I’m thinking compatibility. If you have some experiences in using some free DAWs with Scaler, which one works best with Scaler? How good would you rank Cakewalk?
I have had Cakewalk (the original name, which got changed to Sonar, and then back to Cakewalk) for over 25 years, so it it reasonably fully functioned, comparable with Cubase etc,
The only other freebie (or almost freebie) I have had any other experience of is Reaper. This is highly configurable, but if you are not an experienced DAW user, IMHO Cakewalk would be better.
Gibson, who owned it previously did not really push it forward, but the new owners, Bandlab, seem to push out routine updates.
I can confirm that Scaler runs in Cakewalk
I agree. I have had Cakewalk (also before it changed the name to Sonar) and it is free, yes; but i have uninstalled it. I prefer Reaper. It is not difficult to learn; In addition, on their page you have access to updates and many videos to help you
I also agree.
Reaper is my DAW of choice.
It is free for 60 days, but you can still use it afterward with a small nag screen.
I used it for about 2 months before I spent the $60 to purchase it.
Kenny Gioia’a Videos on Youtube are amazing. There is nothing about Reaper that you can not learn from his videos.
Ableton Live Lite often added to MIDI keyboards (or other hardwares), even cheap ones
Another Reaper user here. It works fine with Scaler and although not legally free, with its low price , it is almost as free. Recommended!
Bitwig is the perfect DAW for Scaler as it lets you just slot Scaler directly in front of the VST you want to control on the same track, no messing around with complicated routing / extra tracks etc like in Ableton. Plus on the full version you get a bunch of MIDI note effects that have endless permutations. You can get the 8 Track version free from CM, link is at r/bitwig.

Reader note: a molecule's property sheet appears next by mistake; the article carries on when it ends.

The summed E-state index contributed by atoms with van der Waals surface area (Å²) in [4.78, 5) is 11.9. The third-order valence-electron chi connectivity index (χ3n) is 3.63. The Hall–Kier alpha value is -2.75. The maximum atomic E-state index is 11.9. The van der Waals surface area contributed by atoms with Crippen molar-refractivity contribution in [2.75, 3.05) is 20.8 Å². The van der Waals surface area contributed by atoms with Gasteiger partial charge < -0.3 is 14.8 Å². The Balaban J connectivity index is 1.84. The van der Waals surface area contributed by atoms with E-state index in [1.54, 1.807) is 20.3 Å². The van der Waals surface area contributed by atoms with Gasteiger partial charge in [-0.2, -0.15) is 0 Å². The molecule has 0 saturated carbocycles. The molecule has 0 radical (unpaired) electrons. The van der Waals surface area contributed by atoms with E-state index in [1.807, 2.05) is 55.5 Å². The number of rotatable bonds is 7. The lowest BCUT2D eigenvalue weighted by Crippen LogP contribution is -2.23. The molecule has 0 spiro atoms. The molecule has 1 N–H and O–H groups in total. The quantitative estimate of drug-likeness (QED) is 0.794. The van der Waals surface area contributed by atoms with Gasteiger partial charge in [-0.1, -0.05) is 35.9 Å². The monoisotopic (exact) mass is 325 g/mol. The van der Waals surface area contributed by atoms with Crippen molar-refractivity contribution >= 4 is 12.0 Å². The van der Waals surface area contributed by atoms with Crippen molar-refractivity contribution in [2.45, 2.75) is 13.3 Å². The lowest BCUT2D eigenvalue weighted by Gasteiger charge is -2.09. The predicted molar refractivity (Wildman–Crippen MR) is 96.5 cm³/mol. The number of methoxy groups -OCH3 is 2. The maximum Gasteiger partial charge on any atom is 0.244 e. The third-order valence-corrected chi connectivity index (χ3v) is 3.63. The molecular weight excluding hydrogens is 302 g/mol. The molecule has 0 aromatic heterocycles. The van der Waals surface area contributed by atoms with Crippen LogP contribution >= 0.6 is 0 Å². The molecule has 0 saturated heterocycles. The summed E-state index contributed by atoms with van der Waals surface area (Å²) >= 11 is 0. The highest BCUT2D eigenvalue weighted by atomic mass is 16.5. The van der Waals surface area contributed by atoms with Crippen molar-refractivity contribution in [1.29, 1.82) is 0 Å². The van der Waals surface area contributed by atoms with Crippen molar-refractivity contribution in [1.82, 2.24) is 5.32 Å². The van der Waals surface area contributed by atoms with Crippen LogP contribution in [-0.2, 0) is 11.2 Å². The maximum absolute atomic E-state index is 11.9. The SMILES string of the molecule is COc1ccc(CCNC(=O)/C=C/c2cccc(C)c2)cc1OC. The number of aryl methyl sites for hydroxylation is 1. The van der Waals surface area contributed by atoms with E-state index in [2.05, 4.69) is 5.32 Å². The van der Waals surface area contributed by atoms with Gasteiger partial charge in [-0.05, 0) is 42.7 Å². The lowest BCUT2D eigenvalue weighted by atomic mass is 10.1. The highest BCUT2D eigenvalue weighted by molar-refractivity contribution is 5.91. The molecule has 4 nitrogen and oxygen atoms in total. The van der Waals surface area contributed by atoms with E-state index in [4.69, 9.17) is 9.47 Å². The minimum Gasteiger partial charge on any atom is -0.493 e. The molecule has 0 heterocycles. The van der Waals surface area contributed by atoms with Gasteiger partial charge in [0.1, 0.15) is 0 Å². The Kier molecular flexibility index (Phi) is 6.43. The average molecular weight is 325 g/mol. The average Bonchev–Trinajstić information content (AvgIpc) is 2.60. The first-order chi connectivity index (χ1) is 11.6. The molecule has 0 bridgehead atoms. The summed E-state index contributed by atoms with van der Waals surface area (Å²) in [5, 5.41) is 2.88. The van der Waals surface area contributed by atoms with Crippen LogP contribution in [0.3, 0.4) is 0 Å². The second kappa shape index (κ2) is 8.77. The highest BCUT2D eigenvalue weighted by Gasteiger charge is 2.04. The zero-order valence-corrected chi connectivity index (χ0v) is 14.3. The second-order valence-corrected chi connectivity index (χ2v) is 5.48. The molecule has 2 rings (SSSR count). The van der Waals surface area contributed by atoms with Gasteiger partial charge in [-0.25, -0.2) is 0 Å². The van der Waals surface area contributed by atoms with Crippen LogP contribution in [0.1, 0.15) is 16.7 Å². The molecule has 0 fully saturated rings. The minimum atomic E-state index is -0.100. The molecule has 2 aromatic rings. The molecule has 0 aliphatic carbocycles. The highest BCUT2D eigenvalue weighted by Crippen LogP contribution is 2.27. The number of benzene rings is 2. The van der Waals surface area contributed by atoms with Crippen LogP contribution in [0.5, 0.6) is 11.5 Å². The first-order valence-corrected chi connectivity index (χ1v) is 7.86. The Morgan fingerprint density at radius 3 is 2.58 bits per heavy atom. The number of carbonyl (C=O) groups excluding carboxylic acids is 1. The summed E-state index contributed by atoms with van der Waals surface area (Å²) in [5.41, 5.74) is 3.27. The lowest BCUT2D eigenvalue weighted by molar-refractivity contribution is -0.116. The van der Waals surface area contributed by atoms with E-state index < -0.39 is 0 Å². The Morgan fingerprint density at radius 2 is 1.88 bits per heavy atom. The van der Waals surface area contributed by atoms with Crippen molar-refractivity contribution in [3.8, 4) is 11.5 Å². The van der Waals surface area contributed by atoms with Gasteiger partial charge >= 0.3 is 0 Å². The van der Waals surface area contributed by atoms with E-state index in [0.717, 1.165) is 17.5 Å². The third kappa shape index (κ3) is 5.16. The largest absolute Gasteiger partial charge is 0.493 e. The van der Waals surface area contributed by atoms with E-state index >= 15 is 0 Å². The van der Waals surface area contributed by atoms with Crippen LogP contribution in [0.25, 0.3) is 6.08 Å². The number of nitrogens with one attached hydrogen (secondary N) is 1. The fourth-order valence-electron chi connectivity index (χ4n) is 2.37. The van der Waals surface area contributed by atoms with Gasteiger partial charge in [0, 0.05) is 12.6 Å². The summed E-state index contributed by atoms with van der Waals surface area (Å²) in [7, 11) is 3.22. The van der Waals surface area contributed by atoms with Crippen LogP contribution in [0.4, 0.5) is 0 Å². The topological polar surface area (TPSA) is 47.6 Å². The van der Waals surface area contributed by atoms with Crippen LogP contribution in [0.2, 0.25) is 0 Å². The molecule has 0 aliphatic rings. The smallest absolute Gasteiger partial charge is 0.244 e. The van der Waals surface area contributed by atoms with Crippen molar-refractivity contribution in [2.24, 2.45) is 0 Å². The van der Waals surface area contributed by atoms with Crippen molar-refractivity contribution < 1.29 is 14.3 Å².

Otherwise if you want a full DAW for cheap / free then I would second Reaper or Cakewalk as many have suggested.
Wow you guys have a helpful and vibrant community forum here. Thanks
Ya I was torn between Cakewalk and Reaper. Both are technically free.
I use Cakewalk (have been for MANY years) and it works great with Scaler2.
Another vote for Sonar/Cakewalk. No experience with Reaper but Cakewalk is full featured and I use it exclusively with Scaler
Cakewalk user here. Scaler works perfectly in Cakewalk. This is a powerful fully featured DAW which receives regular updates from BandLab.
Tracktion Waveform is another DAW that has a completely free option and is what I recommend to all my students or early career folks I mentor. Although I mostly use Nuendo, I will still often will go back to Waveform because the UI is lightweight and fast. I often use Waveform to record multi-track for live events or location recording for video because it’s very light on the CPU and simple to use.
Scaler works well within Waveform.
Interesting. I never noticed Waveform before. Looks like as a free DAW, it complements well with Scaler:
as it doesn’t make any beats…
I’m curious. Ableton and FL lean towards dance music. Logic for scoring to picture. Is FL the beginner version of Ableton? Logic the Mac version for film composers? What are Reaper and Cakewalk?